How does Nursing Home Medicaid work?
Nursing Home Medicaid is an entitlement where the government helps pay for care if the applicant meets strict income and asset criteria.
What about Long-Term Care Assistance outside of the nursing home?
Unlike Nursing Home Medicaid, getting Medicaid in an assisted living facility or at home has a lengthy waitlist that takes the sickest/neediest people first, making Medicaid eligibility uncertain even if one runs out of money.
How does the waitlist for Assisted Living Medicaid function?
The waitlist is not first-come, first-serve; it operates on a triage system, prioritizing the sickest and neediest individuals. Generally, those at home are prioritized over those in assisted living.
Can an Elder Law Attorney expedite the process?
Yes, an elder law attorney can be instrumental in prioritizing public benefit programs, assisting with paperwork, protecting assets during the five-year look-back period, and exploring additional government programs.
Is there a difference between Nursing Home and HCBS Medicaid?
There are subtle differences on how Medicaid works. This article discusses the differences between nursing home and assisted living (HCBS) Medicaid.
Get More Information
Remember, if your loved one is looking for long-term care, a good elder law attorney can guide you through this complex process and protect your loved one's financial interests. For more detailed information, visit dhclaw.com/Medicaid, download a free copy of my e-guide, Your Guide to Florida Long-Term Care Medicaid, or attend one of my free webinars.
Do I need an elder law attorney?
Residents of the U.S. are aging at an astonishing pace. Less than a century ago, older adults comprised a small percentage of the overall population. Today, though, an estimated 1 out of every 6 Americans is 65 years or older. In a great many ways, longer life expectancies are an uncontested advantage. For instance, senior citizens are afforded more time to spend with their families and to enjoy the rewards of a hard-earned retirement. However, as Americans grow older, they often face unique legal challenges.
DeLoach, Hofstra & Cavonis, P.A., has spent decades helping Floridians overcome the challenges associated with aging. Our experienced team of elder law attorneys could help protect your rights and preserve your legacy by revising an estate plan, recalibrating your beneficiary designations, or reviewing your eligibility for critical public benefits.
Understanding Elder Law
Elder law is a legal discipline that seeks to address the needs of older adults. It has a broad scope, defined more by its clients than any specific element of code or civil procedure. This is because senior citizens often have age-related concerns that aren’t necessarily common among their younger counterparts, and which cannot always be readily addressed by other attorneys.
DeLoach, Hofstra & Cavonis, PA, helps our clients find solutions to age-related concerns including, but not limited to, the following areas.
Estate planning is the proactive process of determining how your assets should be distributed after your death. A typical estate plan might include:
Everyone—irrespective of their age—needs an estate plan. Without one, your assets will be left to the mercy of Florida’s intestate succession laws, which privilege some relatives at the expense of others.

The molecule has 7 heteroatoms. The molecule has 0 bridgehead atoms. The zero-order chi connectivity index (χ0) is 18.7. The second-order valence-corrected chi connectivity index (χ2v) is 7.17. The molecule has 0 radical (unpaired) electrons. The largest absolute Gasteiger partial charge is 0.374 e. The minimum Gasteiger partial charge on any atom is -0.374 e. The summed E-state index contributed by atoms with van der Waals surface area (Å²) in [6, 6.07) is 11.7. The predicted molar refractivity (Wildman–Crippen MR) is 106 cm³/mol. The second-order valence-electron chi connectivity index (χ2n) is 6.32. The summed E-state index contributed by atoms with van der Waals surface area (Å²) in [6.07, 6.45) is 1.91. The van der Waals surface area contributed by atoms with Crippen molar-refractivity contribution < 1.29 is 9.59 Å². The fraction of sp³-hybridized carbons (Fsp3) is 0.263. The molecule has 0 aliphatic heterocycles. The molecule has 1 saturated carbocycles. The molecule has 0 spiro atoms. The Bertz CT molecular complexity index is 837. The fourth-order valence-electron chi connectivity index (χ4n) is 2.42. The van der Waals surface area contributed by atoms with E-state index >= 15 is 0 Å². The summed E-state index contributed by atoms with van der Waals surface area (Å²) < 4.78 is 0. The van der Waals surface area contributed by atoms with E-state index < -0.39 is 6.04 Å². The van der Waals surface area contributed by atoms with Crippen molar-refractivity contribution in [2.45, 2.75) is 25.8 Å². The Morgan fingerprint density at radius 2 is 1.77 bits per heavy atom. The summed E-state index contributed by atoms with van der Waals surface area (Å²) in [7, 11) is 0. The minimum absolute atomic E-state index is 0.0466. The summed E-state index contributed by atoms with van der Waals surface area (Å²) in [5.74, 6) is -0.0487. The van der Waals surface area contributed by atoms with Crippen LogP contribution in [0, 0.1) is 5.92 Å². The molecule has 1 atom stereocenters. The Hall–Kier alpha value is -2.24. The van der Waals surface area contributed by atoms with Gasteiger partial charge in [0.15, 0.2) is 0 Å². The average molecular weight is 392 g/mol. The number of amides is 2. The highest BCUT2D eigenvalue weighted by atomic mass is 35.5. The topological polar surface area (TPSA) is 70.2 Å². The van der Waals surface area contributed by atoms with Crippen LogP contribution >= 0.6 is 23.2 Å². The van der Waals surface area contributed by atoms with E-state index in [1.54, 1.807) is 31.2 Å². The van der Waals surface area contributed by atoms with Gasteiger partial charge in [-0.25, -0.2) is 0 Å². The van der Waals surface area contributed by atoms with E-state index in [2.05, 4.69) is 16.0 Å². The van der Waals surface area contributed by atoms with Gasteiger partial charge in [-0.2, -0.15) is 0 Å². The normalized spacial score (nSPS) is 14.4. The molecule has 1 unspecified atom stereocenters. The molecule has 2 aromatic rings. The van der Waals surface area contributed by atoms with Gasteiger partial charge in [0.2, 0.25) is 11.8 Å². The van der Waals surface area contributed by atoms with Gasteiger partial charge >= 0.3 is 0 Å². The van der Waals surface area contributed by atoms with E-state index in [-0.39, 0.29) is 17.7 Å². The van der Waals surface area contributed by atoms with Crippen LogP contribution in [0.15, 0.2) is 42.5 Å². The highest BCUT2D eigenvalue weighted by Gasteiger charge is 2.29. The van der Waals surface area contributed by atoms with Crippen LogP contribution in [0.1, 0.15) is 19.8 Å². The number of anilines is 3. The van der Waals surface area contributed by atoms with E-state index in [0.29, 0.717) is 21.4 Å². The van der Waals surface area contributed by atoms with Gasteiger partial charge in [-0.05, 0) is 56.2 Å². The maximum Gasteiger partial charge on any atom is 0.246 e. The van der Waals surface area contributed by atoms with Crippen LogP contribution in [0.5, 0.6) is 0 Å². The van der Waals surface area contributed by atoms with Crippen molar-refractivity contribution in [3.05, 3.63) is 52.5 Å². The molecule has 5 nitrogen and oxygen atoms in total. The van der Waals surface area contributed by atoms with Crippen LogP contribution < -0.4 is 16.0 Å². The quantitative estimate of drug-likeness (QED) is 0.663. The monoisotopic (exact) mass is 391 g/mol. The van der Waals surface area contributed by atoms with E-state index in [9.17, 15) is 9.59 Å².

Incapacity protection is an integral part of elder law and estate planning. Your attorney could help you plan for incapacity—cognitive decline, an unexpected illness, or a serious injury—by laying the framework for a living will and advance health care directive. Both documents give you—legally referred to as a testator—an opportunity to explain care preferences and to designate trusted surrogates to make informed care decisions on their behalf.
The durable power of attorney, similarly, lets a spouse, a child, or another party handle certain financial affairs if you’re ever placed in a position where you can no longer pay your bills or meet other obligations without assistance.
Medicaid and Asset Protection Planning
Far too many senior citizens make the mistake of thinking that Medicaid benefits will cover the costs of staying in a nursing home (over $12,000/m) or other assisted living community.
However, while Medicaid does subsidize assisted living, it only provides benefits to Floridians whose income falls below a certain threshold. Without a Medicaid asset protection plan, many older adults are forced to sell off their assets just to afford life-saving care.
Finding the Right Elder Law Attorney in Sun City Center
Elder law is a rapidly expanding field. In Florida alone, there are hundreds of practices. However, many elder law attorneys lack the experience and qualifications needed to effectively serve their clients. Before making a commitment, always ask the following questions.
Are They Board Certified?
The Florida Bar Association only accords elder law certifications to attorneys who meet very specific criteria, including real-world experience and a commitment to continuing education. This ensures that lawyers who advertise themselves as elder law specialists have the knowledge needed to take on even the most challenging types of cases.
How Often Do They Actually Practice Elder Law?
Almost any lawyer can take these cases. However, relatively few prioritize elder law over more lucrative personal injury and criminal defense cases. Before retaining an attorney, ask how much time they actually devote to elder law.
Do They Have a Proven Record of Success?